According to the study, faulty safety equipment in the cars was by far the most numerous reason for car vendors to launch a call-back campaign. In particular the defective airbags sold by Japanese supplier Takata contributed to the high number of vehicles affected. Overall, safety-related problems accounted for 60.1 percent of all recalls. Electric and electronic ranked second at 14.2 percent whereas power train defects were responsible for 8.2 percent of the problems.
The increasing amount of electronics and software in the vehicles, though beneficial for new customer-related functions, is contributing significantly to increasing the risk of a malfunction, the study states, referring to the Fiat-Chrysler (FCA) recall action due to a hacking attack to electronic vehicle functions. This problem alone resulted in a recall action with a 6-digit number of vehicles involved. In this context, the author of the study, Stefan Bratzel, called for new approaches in the quality management. “Not only for new vehicle functions but also for an improved product quality, carmakers will have to carry out over-the-air software updates”, Bratzel wrote.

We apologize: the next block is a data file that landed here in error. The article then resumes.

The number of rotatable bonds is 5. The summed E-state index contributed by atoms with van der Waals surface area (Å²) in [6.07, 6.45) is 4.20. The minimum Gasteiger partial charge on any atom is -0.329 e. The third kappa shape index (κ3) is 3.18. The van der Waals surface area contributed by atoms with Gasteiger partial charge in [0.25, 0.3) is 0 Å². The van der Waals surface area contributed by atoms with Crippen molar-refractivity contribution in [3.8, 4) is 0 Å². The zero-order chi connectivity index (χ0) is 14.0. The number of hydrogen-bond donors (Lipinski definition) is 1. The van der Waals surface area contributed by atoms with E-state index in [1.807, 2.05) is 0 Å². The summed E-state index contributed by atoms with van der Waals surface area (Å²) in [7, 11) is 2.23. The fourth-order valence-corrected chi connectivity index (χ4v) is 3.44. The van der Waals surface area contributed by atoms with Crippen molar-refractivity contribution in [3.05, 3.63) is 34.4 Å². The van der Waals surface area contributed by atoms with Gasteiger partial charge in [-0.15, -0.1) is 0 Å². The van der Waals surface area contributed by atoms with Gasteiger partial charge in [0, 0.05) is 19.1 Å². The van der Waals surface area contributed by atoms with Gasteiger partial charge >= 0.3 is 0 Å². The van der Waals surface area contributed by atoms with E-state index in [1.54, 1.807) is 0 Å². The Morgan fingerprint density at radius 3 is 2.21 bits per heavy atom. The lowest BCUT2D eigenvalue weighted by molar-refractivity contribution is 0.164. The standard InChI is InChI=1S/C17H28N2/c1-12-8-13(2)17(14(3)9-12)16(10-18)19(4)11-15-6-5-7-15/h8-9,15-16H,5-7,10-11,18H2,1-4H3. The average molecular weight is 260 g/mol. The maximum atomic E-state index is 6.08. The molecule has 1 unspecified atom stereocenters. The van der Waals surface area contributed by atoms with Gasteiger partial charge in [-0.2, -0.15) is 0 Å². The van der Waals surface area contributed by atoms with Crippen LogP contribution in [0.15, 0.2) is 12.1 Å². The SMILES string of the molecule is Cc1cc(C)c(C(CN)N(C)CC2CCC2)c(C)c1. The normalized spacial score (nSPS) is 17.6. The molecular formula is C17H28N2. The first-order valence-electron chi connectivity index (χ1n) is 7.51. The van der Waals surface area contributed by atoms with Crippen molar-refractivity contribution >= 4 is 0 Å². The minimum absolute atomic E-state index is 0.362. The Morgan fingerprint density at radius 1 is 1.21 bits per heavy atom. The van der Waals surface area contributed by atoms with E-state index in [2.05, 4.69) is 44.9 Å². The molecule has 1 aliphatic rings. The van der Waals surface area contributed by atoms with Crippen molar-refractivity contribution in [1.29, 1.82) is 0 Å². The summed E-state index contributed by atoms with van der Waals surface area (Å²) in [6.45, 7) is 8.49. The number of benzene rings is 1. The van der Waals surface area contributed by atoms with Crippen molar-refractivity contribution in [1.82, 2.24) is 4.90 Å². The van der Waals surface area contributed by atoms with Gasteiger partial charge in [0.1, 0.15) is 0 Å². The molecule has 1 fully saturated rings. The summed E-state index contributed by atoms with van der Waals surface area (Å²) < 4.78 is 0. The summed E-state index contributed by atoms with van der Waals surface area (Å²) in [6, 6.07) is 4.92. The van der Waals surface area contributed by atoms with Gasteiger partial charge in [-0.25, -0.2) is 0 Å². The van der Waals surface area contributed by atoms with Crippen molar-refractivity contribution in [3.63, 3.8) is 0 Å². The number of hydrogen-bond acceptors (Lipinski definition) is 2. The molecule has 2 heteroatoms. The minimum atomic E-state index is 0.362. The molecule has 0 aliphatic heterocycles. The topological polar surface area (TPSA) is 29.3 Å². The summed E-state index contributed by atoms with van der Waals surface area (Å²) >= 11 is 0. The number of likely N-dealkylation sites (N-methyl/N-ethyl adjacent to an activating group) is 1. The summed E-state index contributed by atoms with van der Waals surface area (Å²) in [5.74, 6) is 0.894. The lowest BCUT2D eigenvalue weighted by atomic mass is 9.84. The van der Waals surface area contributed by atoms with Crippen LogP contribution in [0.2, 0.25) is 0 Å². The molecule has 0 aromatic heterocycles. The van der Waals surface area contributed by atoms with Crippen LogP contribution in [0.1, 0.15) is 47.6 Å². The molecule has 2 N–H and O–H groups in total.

The recall quota which expresses the number of cars affected by a recall campaign over the number of newly admitted vehicles in a given year, amounted to 262 percent in the US as reference market. Thus, in 2015 more than twice as many vehicles were subject to a recall than were sold as new; 45.8 million vehicles had to visit the garage in the context of a recall. While in 2014 this quota was much higher and hit the 379 percent mark, the study still called the 2015 level “inacceptable” and described the quality management in the car industry as “in need of improvement”.
Japanese ranked highest in this negative list. Mitsubishi featured a recall quota of 826%, Mazda 755% and Honda 676%. These high numbers are mainly associated to the Takata airbag problem; in the case of Mazda, more than 50 percent were related